I have a message for every single celebrity, even conservative ones: please, PLEASE, escort yourself out of the political realm.

The extreme polarization of political parties and the left’s irrational, overly-dramatic fear of having Donald Trump elected as President prompted a sickening number of celebrities to take to multimedia and social media platforms to gush and fangirl over Hillary Clinton. They took advantage of their popular reputation in the hopes of gaining HRC some votes. One popular example is this video, shared below:

Don’t get me wrong: celebrities have just as much of a right to free speech as the average American. But when it comes down to it, celebrities promoting their own politics are little more than propaganda tools for either side.

Hollywood undoubtedly has considerable influence over younger voters, and there are people who blindly do and say exactly what celebrities tell them. After all, it’s celebrities that set the ground work for what is popular and/or fashionable in culture.

Let me lay out an example for you. Does anyone recall when Michael Moore tweeted this?

The link he shared brings us to a website that reads “#DISRUPTJ20” and states,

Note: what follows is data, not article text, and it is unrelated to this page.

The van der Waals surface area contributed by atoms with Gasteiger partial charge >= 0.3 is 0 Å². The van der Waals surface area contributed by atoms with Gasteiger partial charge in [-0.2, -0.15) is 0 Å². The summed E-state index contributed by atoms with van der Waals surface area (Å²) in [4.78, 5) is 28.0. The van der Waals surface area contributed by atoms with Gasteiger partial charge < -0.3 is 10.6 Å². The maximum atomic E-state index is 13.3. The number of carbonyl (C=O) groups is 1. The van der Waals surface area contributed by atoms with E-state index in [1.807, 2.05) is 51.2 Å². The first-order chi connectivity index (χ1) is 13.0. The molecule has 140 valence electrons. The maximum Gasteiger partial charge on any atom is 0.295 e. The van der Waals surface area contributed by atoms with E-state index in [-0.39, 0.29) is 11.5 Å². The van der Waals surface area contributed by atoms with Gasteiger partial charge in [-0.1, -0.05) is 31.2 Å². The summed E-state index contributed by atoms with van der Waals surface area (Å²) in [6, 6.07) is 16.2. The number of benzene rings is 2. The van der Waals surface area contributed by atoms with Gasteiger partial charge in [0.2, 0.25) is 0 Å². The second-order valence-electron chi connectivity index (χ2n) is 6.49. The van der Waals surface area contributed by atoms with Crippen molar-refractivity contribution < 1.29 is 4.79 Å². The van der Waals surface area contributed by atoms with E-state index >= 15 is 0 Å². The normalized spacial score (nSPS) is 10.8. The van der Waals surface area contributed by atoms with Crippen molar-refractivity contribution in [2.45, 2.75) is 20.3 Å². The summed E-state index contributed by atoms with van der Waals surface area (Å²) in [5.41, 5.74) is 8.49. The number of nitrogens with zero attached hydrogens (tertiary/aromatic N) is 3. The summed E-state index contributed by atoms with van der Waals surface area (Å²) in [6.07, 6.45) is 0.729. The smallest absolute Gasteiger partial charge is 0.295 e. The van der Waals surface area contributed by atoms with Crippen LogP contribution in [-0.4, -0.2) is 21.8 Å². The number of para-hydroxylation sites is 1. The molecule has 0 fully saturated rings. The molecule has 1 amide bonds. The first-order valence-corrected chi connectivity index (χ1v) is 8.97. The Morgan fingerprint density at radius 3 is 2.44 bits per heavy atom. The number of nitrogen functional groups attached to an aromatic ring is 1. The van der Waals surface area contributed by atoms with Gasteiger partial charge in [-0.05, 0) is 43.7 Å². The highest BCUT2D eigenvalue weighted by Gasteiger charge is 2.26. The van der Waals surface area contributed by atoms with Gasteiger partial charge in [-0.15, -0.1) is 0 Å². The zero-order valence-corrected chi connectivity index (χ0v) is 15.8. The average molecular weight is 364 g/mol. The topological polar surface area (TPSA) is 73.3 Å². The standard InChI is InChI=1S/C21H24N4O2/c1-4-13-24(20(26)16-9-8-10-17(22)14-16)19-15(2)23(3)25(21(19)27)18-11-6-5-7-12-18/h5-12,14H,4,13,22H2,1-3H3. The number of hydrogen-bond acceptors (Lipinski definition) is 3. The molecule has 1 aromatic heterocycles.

On Friday, January 20, 2017, Donald Trump will be inaugurated as President of the United States.

We call on all people of good conscience to join in disrupting the ceremonies. If Trump is to be inaugurated at all, let it happen behind closed doors, showing the true face of the security state Trump will preside over. It must be made clear to the whole world that the vast majority of people in the United States do not support his presidency or consent to his rule.

He openly encouraged the disruption of Trump’s inauguration. And slowly but surely, Facebook events for protesting all over the nation from California to Pennsylvania started popping up. One of the protests is taking place at the Freedom Plaza in Washington D.C.; according to the Facebook page, 33K people are interested but only 10K plan on attending.

Celebrities have a tremendous influence on society.

Now, the outcome of this election made clear that Hollywood celebrities had little to no impact (outside the state of California). But if you ask me, we got lucky. And sooner or later, that luck will run out.

So please, Hollywood, help younger generations grow up to be capable of thinking for themselves. Coercing voters is committing a disservice: you promote fear instead of offering incentives to research policy positions and issues.  Younger voters would rather follow what appears to be “popular” than risk becoming society’s black sheep.

This coercion threatens diversity of thought and cuts off the open exchange of ideas.  What do we, as a nation, gain from that?